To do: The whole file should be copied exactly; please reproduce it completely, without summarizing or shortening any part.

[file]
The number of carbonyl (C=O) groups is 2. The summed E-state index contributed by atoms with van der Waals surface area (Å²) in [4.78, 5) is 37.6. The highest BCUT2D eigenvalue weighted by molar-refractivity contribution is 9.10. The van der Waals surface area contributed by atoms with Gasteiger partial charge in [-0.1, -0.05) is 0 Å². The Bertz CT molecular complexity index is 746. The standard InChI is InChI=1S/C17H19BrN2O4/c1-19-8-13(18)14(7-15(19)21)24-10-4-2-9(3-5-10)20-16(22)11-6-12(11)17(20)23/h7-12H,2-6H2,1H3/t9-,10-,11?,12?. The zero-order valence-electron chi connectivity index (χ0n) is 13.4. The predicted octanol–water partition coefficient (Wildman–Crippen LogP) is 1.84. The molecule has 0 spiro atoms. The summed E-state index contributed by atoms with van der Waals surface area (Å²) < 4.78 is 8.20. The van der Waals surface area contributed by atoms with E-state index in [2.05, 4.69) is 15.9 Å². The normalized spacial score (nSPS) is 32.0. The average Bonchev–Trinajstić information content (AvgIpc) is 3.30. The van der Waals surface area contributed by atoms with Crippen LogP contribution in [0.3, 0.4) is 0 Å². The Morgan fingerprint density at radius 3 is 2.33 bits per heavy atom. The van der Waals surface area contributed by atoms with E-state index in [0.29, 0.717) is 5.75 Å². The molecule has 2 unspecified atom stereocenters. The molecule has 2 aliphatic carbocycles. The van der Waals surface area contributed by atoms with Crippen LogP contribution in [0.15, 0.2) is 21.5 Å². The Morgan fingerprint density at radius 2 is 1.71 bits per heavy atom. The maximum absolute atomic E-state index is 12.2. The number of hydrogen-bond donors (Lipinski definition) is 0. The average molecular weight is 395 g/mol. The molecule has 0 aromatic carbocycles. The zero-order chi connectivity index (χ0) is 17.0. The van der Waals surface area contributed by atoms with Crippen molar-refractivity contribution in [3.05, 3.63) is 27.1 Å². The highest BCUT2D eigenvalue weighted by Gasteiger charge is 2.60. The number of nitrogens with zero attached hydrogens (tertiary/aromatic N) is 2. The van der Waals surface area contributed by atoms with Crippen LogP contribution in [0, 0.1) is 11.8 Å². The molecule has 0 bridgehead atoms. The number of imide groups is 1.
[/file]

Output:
The number of carbonyl (C=O) groups is 2. The summed E-state index contributed by atoms with van der Waals surface area (Å²) in [4.78, 5) is 37.6. The highest BCUT2D eigenvalue weighted by molar-refractivity contribution is 9.10. The van der Waals surface area contributed by atoms with Gasteiger partial charge in [-0.1, -0.05) is 0 Å². The Bertz CT molecular complexity index is 746. The standard InChI is InChI=1S/C17H19BrN2O4/c1-19-8-13(18)14(7-15(19)21)24-10-4-2-9(3-5-10)20-16(22)11-6-12(11)17(20)23/h7-12H,2-6H2,1H3/t9-,10-,11?,12?. The zero-order valence-electron chi connectivity index (χ0n) is 13.4. The predicted octanol–water partition coefficient (Wildman–Crippen LogP) is 1.84. The molecule has 0 spiro atoms. The summed E-state index contributed by atoms with van der Waals surface area (Å²) < 4.78 is 8.20. The van der Waals surface area contributed by atoms with E-state index in [2.05, 4.69) is 15.9 Å². The normalized spacial score (nSPS) is 32.0. The average Bonchev–Trinajstić information content (AvgIpc) is 3.30. The van der Waals surface area contributed by atoms with Crippen LogP contribution in [0.3, 0.4) is 0 Å². The Morgan fingerprint density at radius 3 is 2.33 bits per heavy atom. The van der Waals surface area contributed by atoms with E-state index in [0.29, 0.717) is 5.75 Å². The molecule has 2 unspecified atom stereocenters. The molecule has 2 aliphatic carbocycles. The van der Waals surface area contributed by atoms with Crippen LogP contribution in [0.15, 0.2) is 21.5 Å². The Morgan fingerprint density at radius 2 is 1.71 bits per heavy atom. The maximum absolute atomic E-state index is 12.2. The number of hydrogen-bond donors (Lipinski definition) is 0. The average molecular weight is 395 g/mol. The molecule has 0 aromatic carbocycles. The zero-order chi connectivity index (χ0) is 17.0. The van der Waals surface area contributed by atoms with Crippen molar-refractivity contribution in [3.05, 3.63) is 27.1 Å². The highest BCUT2D eigenvalue weighted by Gasteiger charge is 2.60. The number of nitrogens with zero attached hydrogens (tertiary/aromatic N) is 2. The van der Waals surface area contributed by atoms with Crippen LogP contribution in [0, 0.1) is 11.8 Å². The molecule has 0 bridgehead atoms. The number of imide groups is 1.